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Discussion Starter · #1 · (Edited)
In examining several dozen electrical panels over the last few years, I have seen almost as many ways the grounding conductors are run from the ground rod and/or water lines. In some installations, the ground is run as a solid cable, in others, it is run as a stranded cable. Some of the older installations have a ground cable inside a steel(?) armored cable. I have even seen #6 green THHN used. Then there is the way these cables are clamped to joists or other wooden structures. In some installations, the wire is attached with small metal staples or fold-over metal straps, in others, common romex staples are used, and in a few places, bent nails are used! There also does not seem to be a standard entry method into the circuit panel itself. Some installations use a 1/2 inch knockout with or without a cable clamp. Some installations use a smaller knockout, about 1/4 to 3/8 inch in diameter.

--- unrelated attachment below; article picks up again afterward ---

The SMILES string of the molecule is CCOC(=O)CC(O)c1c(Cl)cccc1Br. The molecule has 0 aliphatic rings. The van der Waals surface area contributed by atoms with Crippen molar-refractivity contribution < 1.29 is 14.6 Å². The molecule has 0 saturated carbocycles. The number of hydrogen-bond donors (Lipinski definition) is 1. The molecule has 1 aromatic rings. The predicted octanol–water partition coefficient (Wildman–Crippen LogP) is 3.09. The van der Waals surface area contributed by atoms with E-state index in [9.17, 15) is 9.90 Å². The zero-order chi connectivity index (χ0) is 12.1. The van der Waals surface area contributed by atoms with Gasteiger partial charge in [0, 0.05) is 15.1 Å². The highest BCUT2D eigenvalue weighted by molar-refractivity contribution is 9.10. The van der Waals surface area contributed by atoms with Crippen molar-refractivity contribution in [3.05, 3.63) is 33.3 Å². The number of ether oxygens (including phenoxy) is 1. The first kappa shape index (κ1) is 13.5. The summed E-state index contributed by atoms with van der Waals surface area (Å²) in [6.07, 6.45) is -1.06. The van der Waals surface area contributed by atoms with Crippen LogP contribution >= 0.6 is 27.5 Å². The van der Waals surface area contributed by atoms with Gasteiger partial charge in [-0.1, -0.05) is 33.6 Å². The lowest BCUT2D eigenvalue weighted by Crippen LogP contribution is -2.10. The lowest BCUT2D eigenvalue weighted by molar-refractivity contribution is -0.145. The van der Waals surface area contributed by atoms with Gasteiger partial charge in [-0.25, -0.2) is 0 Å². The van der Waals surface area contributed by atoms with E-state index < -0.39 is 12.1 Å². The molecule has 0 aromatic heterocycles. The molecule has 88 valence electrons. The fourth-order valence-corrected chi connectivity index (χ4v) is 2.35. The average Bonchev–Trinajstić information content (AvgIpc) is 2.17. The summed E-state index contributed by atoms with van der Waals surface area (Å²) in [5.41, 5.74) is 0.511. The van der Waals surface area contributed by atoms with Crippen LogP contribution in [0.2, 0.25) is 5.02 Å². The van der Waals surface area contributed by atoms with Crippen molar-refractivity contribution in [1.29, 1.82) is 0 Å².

My question is what is the prefered method to run a ground?

1. Prefered wire type -- When should stranded be used instead of solid?
2. Attachment method to wooden structures.
3. Method of entry into the panel.

Thanks!
 

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1) Stranded wire or solid wire is acceptable. I prefer solid. See answer # 3. Insulated and bare are both compliant.
2) Any listed cable strap. Take your pick.
3) Look at the bottom of the panel. You will see a small hole. Just pass bare the wire through this hole. No connector required. This is why I like solid wire.
 

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Scared Electrician
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These all may be complaint, They sound like it. There are many rules and exceptions to grounding and bonding- NEC article 250. One of the biggest articles and the hardest to understand.
 
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